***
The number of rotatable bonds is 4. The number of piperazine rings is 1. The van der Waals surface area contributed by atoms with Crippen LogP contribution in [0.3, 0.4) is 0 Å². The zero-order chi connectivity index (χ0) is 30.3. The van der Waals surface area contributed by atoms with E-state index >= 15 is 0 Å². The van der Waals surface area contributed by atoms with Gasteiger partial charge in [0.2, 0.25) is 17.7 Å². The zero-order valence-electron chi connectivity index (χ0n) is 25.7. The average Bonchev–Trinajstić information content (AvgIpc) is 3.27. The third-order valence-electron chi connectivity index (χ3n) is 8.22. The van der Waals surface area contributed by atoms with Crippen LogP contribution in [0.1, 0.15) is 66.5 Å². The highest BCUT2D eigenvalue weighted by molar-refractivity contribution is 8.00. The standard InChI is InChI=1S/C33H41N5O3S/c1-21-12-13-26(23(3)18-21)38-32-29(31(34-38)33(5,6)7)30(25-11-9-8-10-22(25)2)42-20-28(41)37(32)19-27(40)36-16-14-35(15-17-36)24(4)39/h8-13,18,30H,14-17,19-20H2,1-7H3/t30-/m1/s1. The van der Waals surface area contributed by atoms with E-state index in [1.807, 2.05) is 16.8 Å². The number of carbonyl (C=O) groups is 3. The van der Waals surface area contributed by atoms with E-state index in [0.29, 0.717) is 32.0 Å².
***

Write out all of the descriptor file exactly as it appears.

The number of rotatable bonds is 4. The number of piperazine rings is 1. The van der Waals surface area contributed by atoms with Crippen LogP contribution in [0.3, 0.4) is 0 Å². The zero-order chi connectivity index (χ0) is 30.3. The van der Waals surface area contributed by atoms with E-state index >= 15 is 0 Å². The van der Waals surface area contributed by atoms with Gasteiger partial charge in [0.2, 0.25) is 17.7 Å². The zero-order valence-electron chi connectivity index (χ0n) is 25.7. The average Bonchev–Trinajstić information content (AvgIpc) is 3.27. The third-order valence-electron chi connectivity index (χ3n) is 8.22. The van der Waals surface area contributed by atoms with Crippen LogP contribution in [0.1, 0.15) is 66.5 Å². The highest BCUT2D eigenvalue weighted by molar-refractivity contribution is 8.00. The standard InChI is InChI=1S/C33H41N5O3S/c1-21-12-13-26(23(3)18-21)38-32-29(31(34-38)33(5,6)7)30(25-11-9-8-10-22(25)2)42-20-28(41)37(32)19-27(40)36-16-14-35(15-17-36)24(4)39/h8-13,18,30H,14-17,19-20H2,1-7H3/t30-/m1/s1. The van der Waals surface area contributed by atoms with E-state index in [1.807, 2.05) is 16.8 Å². The number of carbonyl (C=O) groups is 3. The van der Waals surface area contributed by atoms with E-state index in [0.29, 0.717) is 32.0 Å².